Ladd2.jpg

 

> {quote:title=clore wrote:}{quote}

> Ya know, I have SAHARA on right now, and it's been about 30 years since I've seen it. I forgot just how good it looks, a really nice job by Rudolph Mate here.

 

I have it on right now but wasn't really watching - I got the DVD just a few weeks ago, and enjoyed it very much (I posted something about it in the War Movies forum).

 

The most amazing thing is that the whole movie was shot in California and Arizona - but to me, it seemed totally believable that it was all set in the Sahara.

Link to comment
Share on other sites

The chemistry between Alan Ladd and Veronica Lake just burns the screen in _The Blue Dahlia_ (1946)!!

 

_The Blue Dahlia_ (1946) was nominated for an Academy Award: Oscar, Best Writing, Original Screenplay, Raymond Chandler; 1947!!

 

 

However, I always preferred Veronica Lake in _This Gun for Hire_ where is a nightclub magician and singer!!!

 

 

 

90521-004-78CE6A14.jpg

_The Blue Dahlia_

Link to comment
Share on other sites

Don't forget Alan & Veronica did another movie together called Saigon in 1948. So let's show all four of them, TCM.

 

FF, that photo you just posted of Veronica is the best. She looks so good. No wonder Howard Hughes and Aristotle Onassis were after her in her heyday. Thanks for the pic.

Link to comment
Share on other sites

> {quote:title=randyishere wrote:}{quote}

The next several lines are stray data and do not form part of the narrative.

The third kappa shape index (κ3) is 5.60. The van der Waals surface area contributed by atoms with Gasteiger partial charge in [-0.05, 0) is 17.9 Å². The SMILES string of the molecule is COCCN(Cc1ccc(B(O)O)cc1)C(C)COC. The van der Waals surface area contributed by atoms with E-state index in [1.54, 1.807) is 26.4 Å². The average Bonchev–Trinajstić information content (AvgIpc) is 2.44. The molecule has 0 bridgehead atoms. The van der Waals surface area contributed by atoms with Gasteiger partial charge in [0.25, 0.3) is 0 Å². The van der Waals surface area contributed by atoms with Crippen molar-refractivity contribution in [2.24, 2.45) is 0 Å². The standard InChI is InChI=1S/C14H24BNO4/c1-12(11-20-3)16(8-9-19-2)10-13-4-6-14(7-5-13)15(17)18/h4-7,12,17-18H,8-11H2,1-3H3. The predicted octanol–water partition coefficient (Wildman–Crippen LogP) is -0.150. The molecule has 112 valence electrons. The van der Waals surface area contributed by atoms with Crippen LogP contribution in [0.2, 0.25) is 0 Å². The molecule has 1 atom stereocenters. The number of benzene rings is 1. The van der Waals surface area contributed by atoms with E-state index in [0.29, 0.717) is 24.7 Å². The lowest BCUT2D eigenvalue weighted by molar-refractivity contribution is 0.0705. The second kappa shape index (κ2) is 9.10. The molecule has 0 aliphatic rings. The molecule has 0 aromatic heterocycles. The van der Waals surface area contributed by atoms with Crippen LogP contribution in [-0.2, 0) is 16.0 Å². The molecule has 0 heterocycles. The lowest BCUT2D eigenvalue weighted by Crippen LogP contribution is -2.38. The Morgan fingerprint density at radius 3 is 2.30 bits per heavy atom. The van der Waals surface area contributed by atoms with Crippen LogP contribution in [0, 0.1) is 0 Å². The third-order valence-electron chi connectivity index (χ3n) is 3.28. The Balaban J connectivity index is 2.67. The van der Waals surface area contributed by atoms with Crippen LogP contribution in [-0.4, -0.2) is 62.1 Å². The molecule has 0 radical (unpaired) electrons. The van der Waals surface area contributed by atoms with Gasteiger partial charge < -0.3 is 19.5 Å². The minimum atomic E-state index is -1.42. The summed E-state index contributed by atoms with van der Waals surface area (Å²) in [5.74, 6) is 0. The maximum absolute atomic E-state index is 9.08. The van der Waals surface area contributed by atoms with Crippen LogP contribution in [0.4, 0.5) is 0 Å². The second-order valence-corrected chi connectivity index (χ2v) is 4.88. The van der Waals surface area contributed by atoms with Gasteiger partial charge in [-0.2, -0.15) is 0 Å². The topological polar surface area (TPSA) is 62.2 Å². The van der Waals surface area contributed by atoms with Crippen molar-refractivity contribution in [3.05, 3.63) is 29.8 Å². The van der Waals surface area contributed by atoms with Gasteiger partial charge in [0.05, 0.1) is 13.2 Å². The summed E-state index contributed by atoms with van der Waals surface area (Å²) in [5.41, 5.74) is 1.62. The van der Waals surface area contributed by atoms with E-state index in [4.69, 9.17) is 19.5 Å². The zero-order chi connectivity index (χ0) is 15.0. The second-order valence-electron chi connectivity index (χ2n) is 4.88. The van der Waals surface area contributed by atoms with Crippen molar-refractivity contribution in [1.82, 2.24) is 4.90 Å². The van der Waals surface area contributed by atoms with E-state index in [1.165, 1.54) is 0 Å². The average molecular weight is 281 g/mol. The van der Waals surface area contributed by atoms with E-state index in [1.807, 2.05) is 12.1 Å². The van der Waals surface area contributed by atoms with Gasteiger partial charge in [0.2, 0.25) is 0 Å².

> Don't forget Alan & Veronica did another movie together called Saigon in 1948. So let's show all four of them, TCM.

 

I might have overlooked that...

 

> FF, that photo you just posted of Veronica is the best. She looks so good. No wonder Howard Hughes and Aristotle Onassis were after her in her heyday. Thanks for the pic.

 

Thanks! :D

Link to comment
Share on other sites

There does seem to be something funny going on with that link, but here's another upload of the picture:

 

2u4j1b5.jpg

 

*Ever notice that Sal Mineo had a picture of Alan Ladd in his locker in REBEL WITHOUT A CAUSE?*

 

No, but I'd like to look for it next time I watch it. B-)

Link to comment
Share on other sites

That shot came from the Brian's Drive-In site, maybe he's doing some work on it, or his server is slow. A few times I tried to access pics there and got the error message about not "having permission" that pops up once in a while.

 

I wish that TCM would air HELL ON FRISCO BAY, here's Ladd with Paul Stewart and Edward G.Robinson:

 

frisco.jpg

Link to comment
Share on other sites

> {quote:title=clore wrote:}{quote}

> I wish that TCM would air HELL ON FRISCO BAY, here's Ladd with Paul Stewart and Edward G.Robinson:

>

> frisco.jpg

 

That does look like an interesting movie. Seems like it was released by WB. Sometimes TCM seems to have a harder time gettting a hold of post-1949 WB movies (something to do with rights issues) so it might be why it doesn't show up more often.

Link to comment
Share on other sites

>>That does look like an interesting movie. Seems like it was released by WB. Sometimes TCM seems to have a harder time gettting a hold of post-1949 WB movies (something to do with rights issues) so it might be why it doesn't show up more often.

 

HELL ON FRISCO BAY is the closest that Ladd got in the 50s to one of his 40s films. Hiring Frank Tuttle, who directed him in THIS GUN FOR HIRE and LUCKY JORDAN may have had something to do with it. A nice group of co-stars in it too, Joanne Dru, Fay Wray, William Demarest, Perry Lopez and Rod Taylor in an early role.